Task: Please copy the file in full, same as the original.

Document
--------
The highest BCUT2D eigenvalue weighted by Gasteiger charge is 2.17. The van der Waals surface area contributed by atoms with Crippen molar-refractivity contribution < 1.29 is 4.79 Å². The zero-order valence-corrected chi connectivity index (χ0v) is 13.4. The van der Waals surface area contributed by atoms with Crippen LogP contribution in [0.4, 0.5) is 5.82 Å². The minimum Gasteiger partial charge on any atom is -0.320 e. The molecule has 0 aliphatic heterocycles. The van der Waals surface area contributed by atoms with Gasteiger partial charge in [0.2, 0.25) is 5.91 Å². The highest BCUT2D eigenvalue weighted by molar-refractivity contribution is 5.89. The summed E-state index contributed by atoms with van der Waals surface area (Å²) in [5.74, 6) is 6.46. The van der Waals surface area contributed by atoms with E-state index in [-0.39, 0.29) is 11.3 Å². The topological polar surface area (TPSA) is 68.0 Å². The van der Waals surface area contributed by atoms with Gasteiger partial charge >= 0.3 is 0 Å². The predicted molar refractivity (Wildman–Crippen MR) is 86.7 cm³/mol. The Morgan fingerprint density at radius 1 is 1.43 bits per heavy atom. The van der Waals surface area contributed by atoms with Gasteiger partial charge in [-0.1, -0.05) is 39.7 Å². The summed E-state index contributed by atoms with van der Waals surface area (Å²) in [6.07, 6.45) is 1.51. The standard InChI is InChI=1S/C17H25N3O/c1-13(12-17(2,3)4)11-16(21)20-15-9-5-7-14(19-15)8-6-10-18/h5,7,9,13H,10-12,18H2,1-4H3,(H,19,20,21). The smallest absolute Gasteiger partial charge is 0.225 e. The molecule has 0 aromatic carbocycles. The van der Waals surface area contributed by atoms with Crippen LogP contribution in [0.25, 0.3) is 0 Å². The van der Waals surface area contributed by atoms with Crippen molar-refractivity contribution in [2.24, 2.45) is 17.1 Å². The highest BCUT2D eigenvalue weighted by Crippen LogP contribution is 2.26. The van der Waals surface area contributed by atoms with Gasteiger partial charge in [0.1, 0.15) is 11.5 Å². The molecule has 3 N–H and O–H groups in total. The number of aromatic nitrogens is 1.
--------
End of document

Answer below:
The highest BCUT2D eigenvalue weighted by Gasteiger charge is 2.17. The van der Waals surface area contributed by atoms with Crippen molar-refractivity contribution < 1.29 is 4.79 Å². The zero-order valence-corrected chi connectivity index (χ0v) is 13.4. The van der Waals surface area contributed by atoms with Crippen LogP contribution in [0.4, 0.5) is 5.82 Å². The minimum Gasteiger partial charge on any atom is -0.320 e. The molecule has 0 aliphatic heterocycles. The van der Waals surface area contributed by atoms with Gasteiger partial charge in [0.2, 0.25) is 5.91 Å². The highest BCUT2D eigenvalue weighted by molar-refractivity contribution is 5.89. The summed E-state index contributed by atoms with van der Waals surface area (Å²) in [5.74, 6) is 6.46. The van der Waals surface area contributed by atoms with E-state index in [-0.39, 0.29) is 11.3 Å². The topological polar surface area (TPSA) is 68.0 Å². The van der Waals surface area contributed by atoms with Gasteiger partial charge >= 0.3 is 0 Å². The predicted molar refractivity (Wildman–Crippen MR) is 86.7 cm³/mol. The Morgan fingerprint density at radius 1 is 1.43 bits per heavy atom. The van der Waals surface area contributed by atoms with Gasteiger partial charge in [-0.1, -0.05) is 39.7 Å². The summed E-state index contributed by atoms with van der Waals surface area (Å²) in [6.07, 6.45) is 1.51. The standard InChI is InChI=1S/C17H25N3O/c1-13(12-17(2,3)4)11-16(21)20-15-9-5-7-14(19-15)8-6-10-18/h5,7,9,13H,10-12,18H2,1-4H3,(H,19,20,21). The smallest absolute Gasteiger partial charge is 0.225 e. The molecule has 0 aromatic carbocycles. The van der Waals surface area contributed by atoms with Crippen LogP contribution in [0.25, 0.3) is 0 Å². The van der Waals surface area contributed by atoms with Crippen molar-refractivity contribution in [2.24, 2.45) is 17.1 Å². The highest BCUT2D eigenvalue weighted by Crippen LogP contribution is 2.26. The van der Waals surface area contributed by atoms with Gasteiger partial charge in [0.1, 0.15) is 11.5 Å². The molecule has 3 N–H and O–H groups in total. The number of aromatic nitrogens is 1.